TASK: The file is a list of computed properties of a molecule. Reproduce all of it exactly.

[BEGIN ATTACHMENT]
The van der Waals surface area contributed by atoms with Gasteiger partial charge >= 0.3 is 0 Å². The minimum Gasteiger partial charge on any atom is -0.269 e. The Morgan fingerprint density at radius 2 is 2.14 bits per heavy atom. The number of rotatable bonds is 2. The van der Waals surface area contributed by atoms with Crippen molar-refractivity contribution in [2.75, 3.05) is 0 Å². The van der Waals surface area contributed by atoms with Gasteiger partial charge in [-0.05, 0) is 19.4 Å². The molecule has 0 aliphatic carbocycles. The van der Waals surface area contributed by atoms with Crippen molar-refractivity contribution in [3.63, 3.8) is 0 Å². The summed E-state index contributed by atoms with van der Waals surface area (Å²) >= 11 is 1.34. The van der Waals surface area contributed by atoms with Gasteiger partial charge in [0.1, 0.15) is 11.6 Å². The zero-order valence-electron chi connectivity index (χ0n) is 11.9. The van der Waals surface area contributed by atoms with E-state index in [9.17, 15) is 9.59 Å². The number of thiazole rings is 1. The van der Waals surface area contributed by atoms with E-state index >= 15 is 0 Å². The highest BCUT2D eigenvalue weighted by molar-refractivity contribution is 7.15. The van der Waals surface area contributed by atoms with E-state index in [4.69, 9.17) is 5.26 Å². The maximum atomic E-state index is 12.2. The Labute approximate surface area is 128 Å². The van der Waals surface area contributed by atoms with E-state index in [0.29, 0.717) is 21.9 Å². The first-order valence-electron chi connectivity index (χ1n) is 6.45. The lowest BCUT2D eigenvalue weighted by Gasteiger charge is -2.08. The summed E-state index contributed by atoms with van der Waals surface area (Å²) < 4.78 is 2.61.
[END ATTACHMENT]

The van der Waals surface area contributed by atoms with Gasteiger partial charge >= 0.3 is 0 Å². The minimum Gasteiger partial charge on any atom is -0.269 e. The Morgan fingerprint density at radius 2 is 2.14 bits per heavy atom. The number of rotatable bonds is 2. The van der Waals surface area contributed by atoms with Crippen molar-refractivity contribution in [2.75, 3.05) is 0 Å². The van der Waals surface area contributed by atoms with Gasteiger partial charge in [-0.05, 0) is 19.4 Å². The molecule has 0 aliphatic carbocycles. The van der Waals surface area contributed by atoms with Crippen molar-refractivity contribution in [3.63, 3.8) is 0 Å². The summed E-state index contributed by atoms with van der Waals surface area (Å²) >= 11 is 1.34. The van der Waals surface area contributed by atoms with Gasteiger partial charge in [0.1, 0.15) is 11.6 Å². The zero-order valence-electron chi connectivity index (χ0n) is 11.9. The van der Waals surface area contributed by atoms with E-state index in [9.17, 15) is 9.59 Å². The number of thiazole rings is 1. The van der Waals surface area contributed by atoms with E-state index >= 15 is 0 Å². The highest BCUT2D eigenvalue weighted by molar-refractivity contribution is 7.15. The van der Waals surface area contributed by atoms with E-state index in [4.69, 9.17) is 5.26 Å². The maximum atomic E-state index is 12.2. The Labute approximate surface area is 128 Å². The van der Waals surface area contributed by atoms with E-state index in [0.29, 0.717) is 21.9 Å². The first-order valence-electron chi connectivity index (χ1n) is 6.45. The lowest BCUT2D eigenvalue weighted by Gasteiger charge is -2.08. The summed E-state index contributed by atoms with van der Waals surface area (Å²) < 4.78 is 2.61.